With exam season upon us, many young people are experiencing teenage exam anxiety. And understandably so. As a teacher you want to support them to handle these feelings, so that they are able to apply themselves in the revision period, and focus in the exams. So they are in the best position to achieve the results that are right for them.
Here are three ideas to support students to handle their teenage exam anxiety so they can study well:
1.Focusing on the now
Many students have shared with me how worried they are about whether they will get the GCSE results they need to study their choice of A-levels, or the A-level grades they need for their further education, apprenticeship, job of choice.
This worry can be so distracting for them.
I encourage students to focus on the now, reflect on what they need to do to enable them to study well, and concentrate on these positive habits. Afterall the “now” is actually all they can control.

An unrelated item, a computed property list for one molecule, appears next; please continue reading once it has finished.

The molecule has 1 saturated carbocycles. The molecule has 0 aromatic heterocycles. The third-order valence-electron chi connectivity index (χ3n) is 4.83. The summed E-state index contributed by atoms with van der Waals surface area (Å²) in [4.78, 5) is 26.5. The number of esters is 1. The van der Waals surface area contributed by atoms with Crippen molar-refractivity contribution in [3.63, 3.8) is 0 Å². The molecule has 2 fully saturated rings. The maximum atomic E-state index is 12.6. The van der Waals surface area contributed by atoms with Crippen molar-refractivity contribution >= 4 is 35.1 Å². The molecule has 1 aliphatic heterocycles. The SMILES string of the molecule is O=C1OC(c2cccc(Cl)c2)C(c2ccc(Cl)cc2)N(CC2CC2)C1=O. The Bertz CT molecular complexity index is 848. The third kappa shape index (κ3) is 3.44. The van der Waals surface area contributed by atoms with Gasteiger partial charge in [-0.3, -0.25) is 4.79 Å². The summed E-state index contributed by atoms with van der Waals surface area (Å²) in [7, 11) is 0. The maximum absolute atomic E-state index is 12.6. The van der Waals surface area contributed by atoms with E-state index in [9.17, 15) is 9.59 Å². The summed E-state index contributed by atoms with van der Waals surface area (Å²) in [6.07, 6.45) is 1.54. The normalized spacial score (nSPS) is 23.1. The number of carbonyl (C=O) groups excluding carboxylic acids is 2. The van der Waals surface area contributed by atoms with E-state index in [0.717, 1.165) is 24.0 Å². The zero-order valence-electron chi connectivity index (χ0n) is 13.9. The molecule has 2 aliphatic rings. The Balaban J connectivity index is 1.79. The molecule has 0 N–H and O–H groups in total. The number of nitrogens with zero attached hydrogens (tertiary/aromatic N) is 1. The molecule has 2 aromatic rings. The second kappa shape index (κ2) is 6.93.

2.Our bodies can lead our minds out of anxiety
Feeling anxious or relaxed are two sides of same coin; if you are feeling anxious you’re not relaxed and vice versa. So if we can move into a relaxed state, our anxiety ebbs away. And our bodies can lead our minds into feeling relaxed. The easiest way to do this is by doing something physical with our bodies.
Encourage your students to have a range of quick physical distractions they can use when they are revising at home, but are struggling with their anxiety.
Ideas include doing star jumps, putting music on and dancing round their room, or fast jogging on the spot. Whatever works for them! Through this physical distraction our bodies become relaxed which leads our minds to be relaxed, and our anxiety reduces, enabling us to return to focused study.
3.Mindfulness to quieten minds
Mindfulness is all about bringing our attention to something specific, enabling us to calm our minds. It has a key role to play in enabling students to manage their anxiety. Particularly students who are worrying about their results, as it supports them to focus on the “now”.
I particularly like the mindfulness practice of body scanning. Taking only taking a few minutes, it’s useful to quieten the mind before a revision session, or to relax before going to bed. If you would like to receive our free mindfulness handout please email us at firstname.lastname@example.org
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